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## Market Volatility and Taxes – How to Minimize Both to Double Your Returns

As a recovering CFO, I find it particularly fascinating to help people with their financial planning. I recently led a retirement income class here locally, where I had the chance to sit down with one of the students to answer a few questions she had a bit more in depth. It was quickly discovered that our conversation had much more merit to become a formal meeting, so we scheduled a time to visit us at her home where she would feel more comfortable and have access to any documentation she needed. . Our friend, let’s call her Mildred, is a 70-year-old lady who, like most working-class people her age, has all of her assets in IRAs. She has her Social Security and a small pension that she lives on and, like most people who grew up with Depression-era parents, lives quite comfortably within her “fixed income.” Mildred came to our class because one of our goals is to minimize taxes throughout retirement and since she now has required minimum distributions, she wanted to learn everything she could about how to reduce his annual tax bill.

Our conversation was fruitful in that we learned that she was replacing her windows at around $14,000. It was important for her to do this as she plans to give the house to her daughter once she passes away. Mildred doesn’t like owing money, so she called her Certified Financial Planner in Maryland and told him to liquidate enough money for her RMD and a little more so she could pay the windows in cash. So Bob, the financial advisor suggested that she liquidate and distribute about $26,000 from her IRA where they would withhold about 30% for federal and state taxes.

Now, that doesn’t seem to matter, does it? Well, my training as a CFO told me to seek to mitigate the costs of doing business, especially as slippery as taxes. We projected her taxes for next year by completing this deal Mildred would be on the hook for over $11,000. Tax laws have become quite complex, especially when it comes to Social Security income. Any income from IRAs will be counted at 100% when you calculate “provisional income” or how much of your profit will be taxable. So not only does the effective rate increase because you received more income, but more of your Social Security income is taxed. There are three levels, 0%, 50% and 85% and once you reach these thresholds your tax bill increases by 46%. By contributing income to her IRA, she went from an effective tax rate of 14% to a rate above 20%.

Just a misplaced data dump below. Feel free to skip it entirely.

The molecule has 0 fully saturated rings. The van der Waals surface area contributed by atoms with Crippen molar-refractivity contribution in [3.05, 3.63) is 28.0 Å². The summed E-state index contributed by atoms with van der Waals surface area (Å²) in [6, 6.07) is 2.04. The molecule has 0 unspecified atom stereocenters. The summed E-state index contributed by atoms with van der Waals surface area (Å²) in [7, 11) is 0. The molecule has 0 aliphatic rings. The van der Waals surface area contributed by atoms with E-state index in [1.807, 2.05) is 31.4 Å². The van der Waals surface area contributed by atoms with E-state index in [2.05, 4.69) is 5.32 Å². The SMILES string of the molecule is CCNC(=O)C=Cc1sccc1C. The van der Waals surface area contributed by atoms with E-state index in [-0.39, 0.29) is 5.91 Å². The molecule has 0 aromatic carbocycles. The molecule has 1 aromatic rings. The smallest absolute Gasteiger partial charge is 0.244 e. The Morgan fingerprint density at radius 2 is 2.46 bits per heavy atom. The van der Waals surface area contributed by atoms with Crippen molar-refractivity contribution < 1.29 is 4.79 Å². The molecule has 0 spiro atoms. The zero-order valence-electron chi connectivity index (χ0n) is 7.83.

My first thought was to split the payment to the windows company using this year’s RMD and then again using next year’s RMD. That would keep her effective tax rate closer to 14% than she would incur anyway. Mildred had two options one is to use her home equity line of credit that she had at 4% and since she itemized the actual cost to her would be closer to 3% per annum and consider that she would pay it off in less than 6 months it would have only cost her about $600 in interest. Her other option, of course, was to use the window company’s interest-free financing that she could pay off in a year. Either way, it would save him $6,000 in taxes.

But our story doesn’t end there…during our conversation we found out that it gives charity quite a bit, around $13,000 a year. So we talked about a tax law called the “Tax Increase Prevention Act” that allows people who are required to distribute income from their qualifying accounts to donate directly to their charity while still being counted as their required minimum distribution. Mildred is required to distribute $11,000 this year, which would be added to her income and an effective tax rate of 14%, or about $1,500 in taxes. Instead, she can transfer $13,000 directly to her charity, satisfy her RMD and bring her entire tax bill. from $5,000 to just over $1,100. In other words, by understanding the tax laws, Mildred is able to increase her “take home pay” from $3,200 to over $3,600. Who couldn’t appreciate a $400 per month raise, especially on a “fixed income”?